Most married couples file joint federal income tax returns. This is because the overall tax liability is usually less under this method as opposed to each spouse filing on a married filing separate basis.
In general, in order to qualify for joint filing for a particular tax year, a couple must be married as of the end of that tax year. This means that if your divorce will not be finalized until the next year, you can typically file a joint federal income tax return for this year.
But should you? Before you rush ahead and simply file jointly to save taxes, you should also fully understand a risk that is associated with filing jointly.
When a married couple files a joint federal income tax return, each spouse has joint and several liability for that particular tax year. This means that if there is an underpayment of tax, the IRS can try to collect it (along with any applicable interest and penalties) from either spouse, even if only one spouse was at fault for the underpayment. In addition, divorce has no effect on this joint and several liability. Both spouses remain liable for the total amount owed, even if a divorce judgment assigns the obligation to only one of the spouses.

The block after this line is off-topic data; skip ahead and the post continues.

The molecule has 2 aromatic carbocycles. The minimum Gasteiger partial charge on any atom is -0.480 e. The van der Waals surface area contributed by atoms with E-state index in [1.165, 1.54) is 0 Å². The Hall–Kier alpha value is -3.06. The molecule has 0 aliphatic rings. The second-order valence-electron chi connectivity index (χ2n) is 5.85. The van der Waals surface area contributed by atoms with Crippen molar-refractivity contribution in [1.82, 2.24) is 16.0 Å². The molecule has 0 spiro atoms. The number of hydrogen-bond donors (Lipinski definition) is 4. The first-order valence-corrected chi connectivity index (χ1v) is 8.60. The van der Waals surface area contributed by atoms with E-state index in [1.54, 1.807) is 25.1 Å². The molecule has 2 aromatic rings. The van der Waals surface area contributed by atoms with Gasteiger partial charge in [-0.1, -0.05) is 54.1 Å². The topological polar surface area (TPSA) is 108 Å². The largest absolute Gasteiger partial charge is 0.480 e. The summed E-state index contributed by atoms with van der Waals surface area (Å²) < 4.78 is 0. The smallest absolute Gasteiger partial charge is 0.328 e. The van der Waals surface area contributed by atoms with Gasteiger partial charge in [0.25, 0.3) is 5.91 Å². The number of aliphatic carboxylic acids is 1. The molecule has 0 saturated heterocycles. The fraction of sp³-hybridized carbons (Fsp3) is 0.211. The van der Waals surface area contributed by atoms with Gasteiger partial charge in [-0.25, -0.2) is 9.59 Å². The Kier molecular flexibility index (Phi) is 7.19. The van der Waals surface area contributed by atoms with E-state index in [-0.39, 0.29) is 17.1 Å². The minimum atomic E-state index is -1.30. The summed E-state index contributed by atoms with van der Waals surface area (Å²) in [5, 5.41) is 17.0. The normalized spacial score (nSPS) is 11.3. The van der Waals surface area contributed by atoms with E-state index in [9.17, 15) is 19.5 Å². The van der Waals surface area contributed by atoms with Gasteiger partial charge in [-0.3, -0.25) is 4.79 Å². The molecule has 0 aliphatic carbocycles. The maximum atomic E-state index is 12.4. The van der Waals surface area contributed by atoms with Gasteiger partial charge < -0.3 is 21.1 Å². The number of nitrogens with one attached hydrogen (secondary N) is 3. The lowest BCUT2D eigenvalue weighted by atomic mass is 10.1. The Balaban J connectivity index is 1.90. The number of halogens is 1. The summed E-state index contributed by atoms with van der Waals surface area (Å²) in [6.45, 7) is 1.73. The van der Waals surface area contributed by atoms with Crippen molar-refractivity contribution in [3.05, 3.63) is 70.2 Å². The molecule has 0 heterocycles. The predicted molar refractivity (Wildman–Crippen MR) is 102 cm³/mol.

In some situations, the potential tax savings of filing jointly may not be worth this risk. Before filing jointly, you need to be comfortable your future ex-spouse is not doing things like under-reporting taxable income, taking too many deductions, or not making enough withholding or estimated tax payments. The risk of tax underpayments caused by one reason or another can increase if there is a closely-held business involved, or if one spouse totally controls a couple’s financial matters and financial decisions.
If you have any concerns about filing joint federal income tax returns while your divorce is not finalized, you should strongly consider seeking the help of a tax advisor.